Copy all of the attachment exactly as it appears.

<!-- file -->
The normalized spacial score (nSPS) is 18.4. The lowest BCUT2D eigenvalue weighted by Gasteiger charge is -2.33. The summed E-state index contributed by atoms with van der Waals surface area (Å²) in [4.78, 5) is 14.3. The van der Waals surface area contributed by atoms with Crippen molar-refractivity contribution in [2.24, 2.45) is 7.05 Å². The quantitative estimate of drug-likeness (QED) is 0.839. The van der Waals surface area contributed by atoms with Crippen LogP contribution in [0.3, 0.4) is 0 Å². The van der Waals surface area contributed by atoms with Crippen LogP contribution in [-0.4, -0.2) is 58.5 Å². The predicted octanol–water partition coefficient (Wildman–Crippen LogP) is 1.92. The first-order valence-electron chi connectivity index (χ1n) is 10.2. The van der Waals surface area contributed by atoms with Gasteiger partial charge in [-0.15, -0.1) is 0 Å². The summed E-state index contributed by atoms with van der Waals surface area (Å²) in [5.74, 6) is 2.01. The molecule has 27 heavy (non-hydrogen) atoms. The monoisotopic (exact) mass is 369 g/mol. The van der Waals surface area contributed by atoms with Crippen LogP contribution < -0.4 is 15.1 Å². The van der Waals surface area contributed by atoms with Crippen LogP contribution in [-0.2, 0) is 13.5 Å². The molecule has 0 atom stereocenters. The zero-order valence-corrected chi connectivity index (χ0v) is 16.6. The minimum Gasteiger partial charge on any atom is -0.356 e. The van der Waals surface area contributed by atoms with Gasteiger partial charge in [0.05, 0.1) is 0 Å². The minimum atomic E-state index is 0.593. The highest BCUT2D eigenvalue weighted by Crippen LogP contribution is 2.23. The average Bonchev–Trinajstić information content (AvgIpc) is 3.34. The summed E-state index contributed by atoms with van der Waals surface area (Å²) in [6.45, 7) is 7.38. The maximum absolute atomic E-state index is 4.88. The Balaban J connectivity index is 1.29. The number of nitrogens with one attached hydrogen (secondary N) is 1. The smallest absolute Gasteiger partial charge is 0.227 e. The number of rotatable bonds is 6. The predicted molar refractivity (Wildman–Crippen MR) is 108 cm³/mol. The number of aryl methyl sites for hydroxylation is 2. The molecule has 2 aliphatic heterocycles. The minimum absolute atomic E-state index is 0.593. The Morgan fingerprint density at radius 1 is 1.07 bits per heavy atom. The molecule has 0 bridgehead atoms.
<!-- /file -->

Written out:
The normalized spacial score (nSPS) is 18.4. The lowest BCUT2D eigenvalue weighted by Gasteiger charge is -2.33. The summed E-state index contributed by atoms with van der Waals surface area (Å²) in [4.78, 5) is 14.3. The van der Waals surface area contributed by atoms with Crippen molar-refractivity contribution in [2.24, 2.45) is 7.05 Å². The quantitative estimate of drug-likeness (QED) is 0.839. The van der Waals surface area contributed by atoms with Crippen LogP contribution in [0.3, 0.4) is 0 Å². The van der Waals surface area contributed by atoms with Crippen LogP contribution in [-0.4, -0.2) is 58.5 Å². The predicted octanol–water partition coefficient (Wildman–Crippen LogP) is 1.92. The first-order valence-electron chi connectivity index (χ1n) is 10.2. The van der Waals surface area contributed by atoms with Gasteiger partial charge in [-0.15, -0.1) is 0 Å². The summed E-state index contributed by atoms with van der Waals surface area (Å²) in [5.74, 6) is 2.01. The molecule has 27 heavy (non-hydrogen) atoms. The monoisotopic (exact) mass is 369 g/mol. The van der Waals surface area contributed by atoms with Crippen LogP contribution < -0.4 is 15.1 Å². The van der Waals surface area contributed by atoms with Crippen LogP contribution in [-0.2, 0) is 13.5 Å². The molecule has 0 atom stereocenters. The zero-order valence-corrected chi connectivity index (χ0v) is 16.6. The minimum Gasteiger partial charge on any atom is -0.356 e. The van der Waals surface area contributed by atoms with Gasteiger partial charge in [0.05, 0.1) is 0 Å². The minimum atomic E-state index is 0.593. The highest BCUT2D eigenvalue weighted by Crippen LogP contribution is 2.23. The average Bonchev–Trinajstić information content (AvgIpc) is 3.34. The summed E-state index contributed by atoms with van der Waals surface area (Å²) in [6.45, 7) is 7.38. The maximum absolute atomic E-state index is 4.88. The Balaban J connectivity index is 1.29. The number of nitrogens with one attached hydrogen (secondary N) is 1. The smallest absolute Gasteiger partial charge is 0.227 e. The number of rotatable bonds is 6. The predicted molar refractivity (Wildman–Crippen MR) is 108 cm³/mol. The number of aryl methyl sites for hydroxylation is 2. The molecule has 2 aliphatic heterocycles. The minimum absolute atomic E-state index is 0.593. The Morgan fingerprint density at radius 1 is 1.07 bits per heavy atom. The molecule has 0 bridgehead atoms.